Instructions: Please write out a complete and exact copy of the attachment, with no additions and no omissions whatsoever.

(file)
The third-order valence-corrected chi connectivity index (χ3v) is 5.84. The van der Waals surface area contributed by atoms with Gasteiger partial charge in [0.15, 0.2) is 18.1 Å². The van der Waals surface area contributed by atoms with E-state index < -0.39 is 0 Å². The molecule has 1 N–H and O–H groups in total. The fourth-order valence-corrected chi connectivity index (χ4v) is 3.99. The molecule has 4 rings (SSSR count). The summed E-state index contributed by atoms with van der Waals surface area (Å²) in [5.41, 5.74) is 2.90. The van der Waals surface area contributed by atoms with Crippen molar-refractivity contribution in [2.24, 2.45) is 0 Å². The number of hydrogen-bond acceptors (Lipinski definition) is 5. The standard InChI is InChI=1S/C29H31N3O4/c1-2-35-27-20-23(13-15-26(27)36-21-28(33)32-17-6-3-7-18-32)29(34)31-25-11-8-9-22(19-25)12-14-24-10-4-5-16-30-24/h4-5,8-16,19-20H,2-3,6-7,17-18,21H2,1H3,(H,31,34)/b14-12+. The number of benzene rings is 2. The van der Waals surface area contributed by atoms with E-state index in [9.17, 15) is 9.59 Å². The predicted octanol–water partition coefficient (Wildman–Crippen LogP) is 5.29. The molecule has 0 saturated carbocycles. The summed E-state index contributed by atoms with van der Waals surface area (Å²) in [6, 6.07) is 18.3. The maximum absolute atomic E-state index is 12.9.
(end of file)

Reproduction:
The third-order valence-corrected chi connectivity index (χ3v) is 5.84. The van der Waals surface area contributed by atoms with Gasteiger partial charge in [0.15, 0.2) is 18.1 Å². The van der Waals surface area contributed by atoms with E-state index < -0.39 is 0 Å². The molecule has 1 N–H and O–H groups in total. The fourth-order valence-corrected chi connectivity index (χ4v) is 3.99. The molecule has 4 rings (SSSR count). The summed E-state index contributed by atoms with van der Waals surface area (Å²) in [5.41, 5.74) is 2.90. The van der Waals surface area contributed by atoms with Crippen molar-refractivity contribution in [2.24, 2.45) is 0 Å². The number of hydrogen-bond acceptors (Lipinski definition) is 5. The standard InChI is InChI=1S/C29H31N3O4/c1-2-35-27-20-23(13-15-26(27)36-21-28(33)32-17-6-3-7-18-32)29(34)31-25-11-8-9-22(19-25)12-14-24-10-4-5-16-30-24/h4-5,8-16,19-20H,2-3,6-7,17-18,21H2,1H3,(H,31,34)/b14-12+. The number of benzene rings is 2. The van der Waals surface area contributed by atoms with E-state index in [9.17, 15) is 9.59 Å². The predicted octanol–water partition coefficient (Wildman–Crippen LogP) is 5.29. The molecule has 0 saturated carbocycles. The summed E-state index contributed by atoms with van der Waals surface area (Å²) in [6, 6.07) is 18.3. The maximum absolute atomic E-state index is 12.9.